19 June 2019
This opinion piece was originally published on Lloyd’s List.
The words ‘port infrastructure’ usually conjure up images of quay walls, breakwaters, roads and cranes. But some of the most critical infrastructure to port operations is below the water — berths and navigational channels maintained at safe depths.
All UK harbour authorities, regardless of size or focus, share a common duty to act as guardians of this infrastructure and with it, enable the entire maritime economy. Dredging campaigns are an expensive but unavoidable reality for most ports and can on occasions be a challenging and even emotive issue.
The British Ports Association has been following the growing debate on the use of open-loop scrubbers with interest.
Our calls for a grown-up debate between ports and the shipping industry has been met with some understandable concern from certain quarters.
But we are determined to ensure that any potential impacts that affect port operations should be properly explored. To date, the focus has been firmly on water quality in the open ocean and coastal areas and latterly, ports. The main concern for most ports, however, is impact on sediments in harbour areas and enclosed waterways.
The debate on the effect of open-loop scrubbers on water quality continues. But the more specific debate on the impact on sediments in port areas — particularly ports with enclosed systems — has barely begun.
Our concern is that the contaminants being removed from ships’ exhaust emissions in ports could build up in sediments, perhaps over many years, making future dredging campaigns more problematic.
Clearly it is in the ports industry’s best interests that its customers can continue to call regularly, but we have seen some ports around the globe ban the use of open-loop scrubbers and that has not gone unnoticed here.
We are not taking an interest in this because it is fashionable but because it is wholly necessary. We are keen to have a sensible conversation with shipping industry, scrubber manufacturers and regulators. It’s not a bandwagon or fad but a genuine concern around a potential risk to the future viability of port operations.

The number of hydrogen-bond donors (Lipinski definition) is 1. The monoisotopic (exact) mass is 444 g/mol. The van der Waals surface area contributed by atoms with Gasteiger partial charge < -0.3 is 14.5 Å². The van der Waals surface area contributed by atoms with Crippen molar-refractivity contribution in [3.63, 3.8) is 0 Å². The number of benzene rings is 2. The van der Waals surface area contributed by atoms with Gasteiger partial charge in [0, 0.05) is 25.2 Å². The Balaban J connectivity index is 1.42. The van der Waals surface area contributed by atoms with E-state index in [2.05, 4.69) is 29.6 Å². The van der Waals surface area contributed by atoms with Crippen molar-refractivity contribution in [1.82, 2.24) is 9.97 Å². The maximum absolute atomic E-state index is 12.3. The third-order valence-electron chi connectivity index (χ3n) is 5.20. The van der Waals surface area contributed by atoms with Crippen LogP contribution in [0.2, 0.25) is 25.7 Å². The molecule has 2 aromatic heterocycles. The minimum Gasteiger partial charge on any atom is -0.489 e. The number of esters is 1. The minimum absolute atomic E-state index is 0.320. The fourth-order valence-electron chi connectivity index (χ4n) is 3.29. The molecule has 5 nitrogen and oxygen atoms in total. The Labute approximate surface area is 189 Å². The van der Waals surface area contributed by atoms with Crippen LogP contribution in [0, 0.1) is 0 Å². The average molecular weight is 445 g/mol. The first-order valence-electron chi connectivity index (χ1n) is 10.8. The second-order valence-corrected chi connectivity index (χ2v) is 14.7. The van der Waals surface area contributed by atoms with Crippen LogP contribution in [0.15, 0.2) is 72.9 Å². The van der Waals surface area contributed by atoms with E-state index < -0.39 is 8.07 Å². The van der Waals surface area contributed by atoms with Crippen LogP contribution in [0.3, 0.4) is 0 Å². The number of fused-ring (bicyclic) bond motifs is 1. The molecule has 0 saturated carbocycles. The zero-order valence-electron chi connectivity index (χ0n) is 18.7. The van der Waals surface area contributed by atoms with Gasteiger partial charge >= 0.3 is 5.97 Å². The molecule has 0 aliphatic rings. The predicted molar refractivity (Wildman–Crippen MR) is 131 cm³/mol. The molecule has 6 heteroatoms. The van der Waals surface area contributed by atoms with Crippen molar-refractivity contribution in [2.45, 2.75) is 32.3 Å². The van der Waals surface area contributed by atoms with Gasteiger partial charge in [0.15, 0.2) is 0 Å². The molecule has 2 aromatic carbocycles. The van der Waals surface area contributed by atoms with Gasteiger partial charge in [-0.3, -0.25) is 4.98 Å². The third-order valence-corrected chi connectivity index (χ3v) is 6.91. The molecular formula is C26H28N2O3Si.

Dredging is not cheap and disposing of contaminated sediments increases costs ten-fold. It also makes the process of obtaining consents for disposing of spoil much more time-consuming, difficult and on certain occasions almost impossible. Berths and navigational channels are key infrastructure for harbours and any potential risk to their viability is treated as a top priority for ports.
It may be that the risks are minimal, and that is our hope, but this remains an unknown.
We are keen to see robust evidence that placing these contaminants in the water at berths and in harbour areas will not build up and pose a risk to dredging operations.
A precautionary approach is not unreasonable when the potential risks are so high. The ideal solution is that the shipping industry can reassure UK ports that our industry will not be picking up the environmental and economic cost for scrubbers in years to come.
Environmental regulations are moving in one direction: they are becoming ever more restrictive and challenging. The view of UK regulators as to what constitutes a contaminant in sediments, or how much is tolerable, develops over time with advances in science and public attitudes.
Ports must bear that in mind when considering whether to allow pollutants to be discharged into their infrastructure.
We take no view on the viability or use of open-loop scrubbers outside of harbour areas. But within their limits UK ports have statutory duties to maintain and improve their harbours and that includes keep channels and berths at their advertised depths.
We understand that the stakes are high in this debate, but we do not believe that the business case for open-loop scrubbers is fatally undermined by turning them off and switching to compliant fuel when in harbour areas, and some operators are looking at this.
The UK government’s position is that open-loop scrubbers are an important part of the picture when complying with the sulphur cap and that ports should take decisions individually on a case by case basis.
Our concern is that introduces commercial considerations into the decisions and pits ports against one another, where they may lose business because of behaviour beyond their control. As an industry association we are beginning to question if that remains a viable position in the face of a lack of robust evidence that these systems will not create long-term issues for critical infrastructure.
The British Ports Association is keen to work with all those with an interest in this debate in a professional manner.
We believe that collaboration and discussion with our friends across the maritime industry can find a solution that allays what are very real concerns. Our door is and will remain open.